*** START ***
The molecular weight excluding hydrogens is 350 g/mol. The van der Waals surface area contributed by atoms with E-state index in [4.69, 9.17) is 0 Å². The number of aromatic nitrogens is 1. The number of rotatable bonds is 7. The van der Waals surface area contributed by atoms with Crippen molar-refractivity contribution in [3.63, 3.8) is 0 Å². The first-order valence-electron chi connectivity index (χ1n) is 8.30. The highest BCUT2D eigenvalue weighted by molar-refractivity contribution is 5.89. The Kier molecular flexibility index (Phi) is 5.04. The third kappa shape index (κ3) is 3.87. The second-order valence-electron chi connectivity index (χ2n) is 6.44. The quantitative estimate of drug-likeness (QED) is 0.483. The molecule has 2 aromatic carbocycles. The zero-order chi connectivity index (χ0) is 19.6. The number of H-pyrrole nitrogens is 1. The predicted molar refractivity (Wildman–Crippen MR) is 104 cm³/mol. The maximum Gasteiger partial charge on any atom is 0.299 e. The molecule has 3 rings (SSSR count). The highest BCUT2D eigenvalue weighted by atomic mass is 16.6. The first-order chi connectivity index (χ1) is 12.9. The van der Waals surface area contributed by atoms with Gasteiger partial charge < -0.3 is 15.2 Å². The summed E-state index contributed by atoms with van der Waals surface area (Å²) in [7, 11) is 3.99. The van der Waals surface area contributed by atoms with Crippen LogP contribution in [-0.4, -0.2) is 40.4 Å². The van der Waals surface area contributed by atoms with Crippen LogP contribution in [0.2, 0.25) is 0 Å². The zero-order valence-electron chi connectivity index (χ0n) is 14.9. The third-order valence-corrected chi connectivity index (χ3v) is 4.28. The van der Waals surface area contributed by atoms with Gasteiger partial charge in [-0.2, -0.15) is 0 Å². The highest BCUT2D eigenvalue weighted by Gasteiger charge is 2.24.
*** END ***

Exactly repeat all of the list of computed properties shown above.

The molecular weight excluding hydrogens is 350 g/mol. The van der Waals surface area contributed by atoms with E-state index in [4.69, 9.17) is 0 Å². The number of aromatic nitrogens is 1. The number of rotatable bonds is 7. The van der Waals surface area contributed by atoms with Crippen molar-refractivity contribution in [3.63, 3.8) is 0 Å². The first-order valence-electron chi connectivity index (χ1n) is 8.30. The highest BCUT2D eigenvalue weighted by molar-refractivity contribution is 5.89. The Kier molecular flexibility index (Phi) is 5.04. The third kappa shape index (κ3) is 3.87. The second-order valence-electron chi connectivity index (χ2n) is 6.44. The quantitative estimate of drug-likeness (QED) is 0.483. The molecule has 2 aromatic carbocycles. The zero-order chi connectivity index (χ0) is 19.6. The number of H-pyrrole nitrogens is 1. The predicted molar refractivity (Wildman–Crippen MR) is 104 cm³/mol. The maximum Gasteiger partial charge on any atom is 0.299 e. The molecule has 3 rings (SSSR count). The highest BCUT2D eigenvalue weighted by atomic mass is 16.6. The first-order chi connectivity index (χ1) is 12.9. The van der Waals surface area contributed by atoms with Gasteiger partial charge < -0.3 is 15.2 Å². The summed E-state index contributed by atoms with van der Waals surface area (Å²) in [7, 11) is 3.99. The van der Waals surface area contributed by atoms with Crippen LogP contribution in [-0.4, -0.2) is 40.4 Å². The van der Waals surface area contributed by atoms with Crippen LogP contribution in [0.2, 0.25) is 0 Å². The zero-order valence-electron chi connectivity index (χ0n) is 14.9. The third-order valence-corrected chi connectivity index (χ3v) is 4.28. The van der Waals surface area contributed by atoms with Gasteiger partial charge in [-0.2, -0.15) is 0 Å². The highest BCUT2D eigenvalue weighted by Gasteiger charge is 2.24.